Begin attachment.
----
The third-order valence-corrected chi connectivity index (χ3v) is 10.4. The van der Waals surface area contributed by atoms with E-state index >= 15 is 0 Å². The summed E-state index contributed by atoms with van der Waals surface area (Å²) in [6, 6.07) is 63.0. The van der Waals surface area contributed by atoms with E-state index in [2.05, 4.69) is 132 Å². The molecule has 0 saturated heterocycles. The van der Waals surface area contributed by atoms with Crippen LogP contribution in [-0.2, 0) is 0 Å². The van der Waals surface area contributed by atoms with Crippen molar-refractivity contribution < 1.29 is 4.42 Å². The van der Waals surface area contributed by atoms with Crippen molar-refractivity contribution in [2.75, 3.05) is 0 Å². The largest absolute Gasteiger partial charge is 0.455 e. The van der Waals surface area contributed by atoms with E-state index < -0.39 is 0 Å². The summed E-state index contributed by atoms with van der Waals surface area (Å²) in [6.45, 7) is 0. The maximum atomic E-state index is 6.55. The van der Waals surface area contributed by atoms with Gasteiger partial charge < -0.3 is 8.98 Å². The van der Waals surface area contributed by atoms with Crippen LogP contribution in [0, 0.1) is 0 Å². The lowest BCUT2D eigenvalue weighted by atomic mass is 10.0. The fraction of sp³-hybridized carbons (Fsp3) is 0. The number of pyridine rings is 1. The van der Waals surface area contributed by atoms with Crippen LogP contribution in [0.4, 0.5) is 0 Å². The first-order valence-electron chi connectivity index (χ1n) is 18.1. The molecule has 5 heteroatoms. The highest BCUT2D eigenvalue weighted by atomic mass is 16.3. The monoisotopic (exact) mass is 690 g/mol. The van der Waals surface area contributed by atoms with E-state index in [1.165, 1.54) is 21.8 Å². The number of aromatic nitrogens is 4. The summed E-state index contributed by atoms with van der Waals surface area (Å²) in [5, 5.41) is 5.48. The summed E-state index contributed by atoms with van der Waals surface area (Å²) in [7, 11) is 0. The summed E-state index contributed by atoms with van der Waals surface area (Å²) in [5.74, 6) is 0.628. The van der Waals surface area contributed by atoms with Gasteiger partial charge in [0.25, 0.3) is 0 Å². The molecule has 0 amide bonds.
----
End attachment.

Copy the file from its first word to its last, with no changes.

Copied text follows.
The third-order valence-corrected chi connectivity index (χ3v) is 10.4. The van der Waals surface area contributed by atoms with E-state index >= 15 is 0 Å². The summed E-state index contributed by atoms with van der Waals surface area (Å²) in [6, 6.07) is 63.0. The van der Waals surface area contributed by atoms with E-state index in [2.05, 4.69) is 132 Å². The molecule has 0 saturated heterocycles. The van der Waals surface area contributed by atoms with Crippen LogP contribution in [-0.2, 0) is 0 Å². The van der Waals surface area contributed by atoms with Crippen molar-refractivity contribution < 1.29 is 4.42 Å². The van der Waals surface area contributed by atoms with Crippen molar-refractivity contribution in [2.75, 3.05) is 0 Å². The largest absolute Gasteiger partial charge is 0.455 e. The van der Waals surface area contributed by atoms with E-state index < -0.39 is 0 Å². The summed E-state index contributed by atoms with van der Waals surface area (Å²) in [6.45, 7) is 0. The maximum atomic E-state index is 6.55. The van der Waals surface area contributed by atoms with Gasteiger partial charge < -0.3 is 8.98 Å². The van der Waals surface area contributed by atoms with Crippen LogP contribution in [0, 0.1) is 0 Å². The lowest BCUT2D eigenvalue weighted by atomic mass is 10.0. The fraction of sp³-hybridized carbons (Fsp3) is 0. The number of pyridine rings is 1. The van der Waals surface area contributed by atoms with Crippen LogP contribution in [0.4, 0.5) is 0 Å². The first-order valence-electron chi connectivity index (χ1n) is 18.1. The molecule has 5 heteroatoms. The highest BCUT2D eigenvalue weighted by atomic mass is 16.3. The monoisotopic (exact) mass is 690 g/mol. The van der Waals surface area contributed by atoms with E-state index in [1.165, 1.54) is 21.8 Å². The number of aromatic nitrogens is 4. The summed E-state index contributed by atoms with van der Waals surface area (Å²) in [5, 5.41) is 5.48. The summed E-state index contributed by atoms with van der Waals surface area (Å²) in [7, 11) is 0. The summed E-state index contributed by atoms with van der Waals surface area (Å²) in [5.74, 6) is 0.628. The van der Waals surface area contributed by atoms with Gasteiger partial charge in [0.25, 0.3) is 0 Å². The molecule has 0 amide bonds.